The Sedona Fire District Governing Board is filled with appointees, who in a 3-2 vote, recently approved a $17 million annual operating budget. The $18 million bond issue, which with interest comes to $21 million, will “finance projects, including almost $9 million to demolish and rebuild the Uptown Sedona Station #4 and relocate the Oak Creek Canyon Station #5 inside the Slide Rock State Park.”
“If approved, bond proceeds will also be used to build a new dedicated maintenance facility; build additional parking; repair heating, ventilation, and air-conditioning systems; and renovate kitchens, work spaces, day room areas and training rooms,” wrote the head of Arizona Liberty, Dwight Kadar.
Kadar argues that some of the projects included in the bond “could have been completed using annual operating budget monies instead of continually paying higher salaries and benefits.”
Kadar disputes claims by bond supporters that the current structures are “crumbling.” Even the Red Rock News has stated its opposition to the bond.
Supporters of the bond claim that because past boards have rejected spending money on capital improvements in the past, the repairs and new construction are vital. They argue that a failure to approve the bond will end up costing voters more in the end in finance costs.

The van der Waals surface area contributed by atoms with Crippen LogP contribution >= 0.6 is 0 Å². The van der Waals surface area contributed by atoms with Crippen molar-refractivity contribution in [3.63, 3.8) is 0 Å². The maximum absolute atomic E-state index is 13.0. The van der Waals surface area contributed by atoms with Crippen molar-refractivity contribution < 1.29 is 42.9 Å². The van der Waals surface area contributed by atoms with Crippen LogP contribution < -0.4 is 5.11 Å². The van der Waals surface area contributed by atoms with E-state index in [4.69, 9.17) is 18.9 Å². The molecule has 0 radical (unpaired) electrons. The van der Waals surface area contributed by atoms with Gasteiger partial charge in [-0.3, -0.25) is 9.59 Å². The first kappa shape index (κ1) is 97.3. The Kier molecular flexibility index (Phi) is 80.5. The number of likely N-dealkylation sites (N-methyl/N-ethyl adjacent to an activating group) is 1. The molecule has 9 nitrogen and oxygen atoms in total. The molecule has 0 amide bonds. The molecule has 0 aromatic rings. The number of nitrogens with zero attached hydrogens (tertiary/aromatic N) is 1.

With only 23 percent of the Sedona Fire District employees residing in the District, the bond has little to no chance to succeed. That has prompted supporters to engage in fear-mongering about risks to life and limb should administrators not get money to spiff-up their offices with a sizeable chunk of the bond money.
And then there is PSPRS
In July 2017, the head of the Public Safety Personnel Retirement System (PSPRS), Brian Tobin, who is the brother of former Speaker of the House and current Arizona Corporation Commissioner Andy Tobin, issued a public statement of apology. “We sympathize with the many local governments and entities across Arizona that are struggling to keep up with their public safety retirement expenses,” began Tobin.
Tobin then attempted to defend the reckless behavior of PSPRS, which includes paying the “highest percentage of its investments in fees for outside investment management among the 73 largest public retirement systems in the country,” according to the Arizona Republic.
|Hearing of the House Ad Hoc Study Committee on the Public Safety Personnel Retirement System|
|WHEN: Tuesday, October 3rd at 5:00 p.m.|
WHERE: Globe City Hall Council Chambers
150 North Pine Street, Globe, AZ 85501
Ever since 2013, when Andy successfully blocked pension reforms in the Legislature, apologies and excuses are the taxpayers have received except increasingly high tax bills. As a result, a House Ad Hoc Study Committee was formed this year to study PSPRS. This Tuesday, the Committee will meet in Globe to hear from the public.
An uncertain future
With any luck, the Arizona Legislature will come up with some solutions to the problem. Counting on luck, say opponents of Sedona Fire District’s bond, is irresponsible. Should solutions be found, remedies can take a while to bring about real change.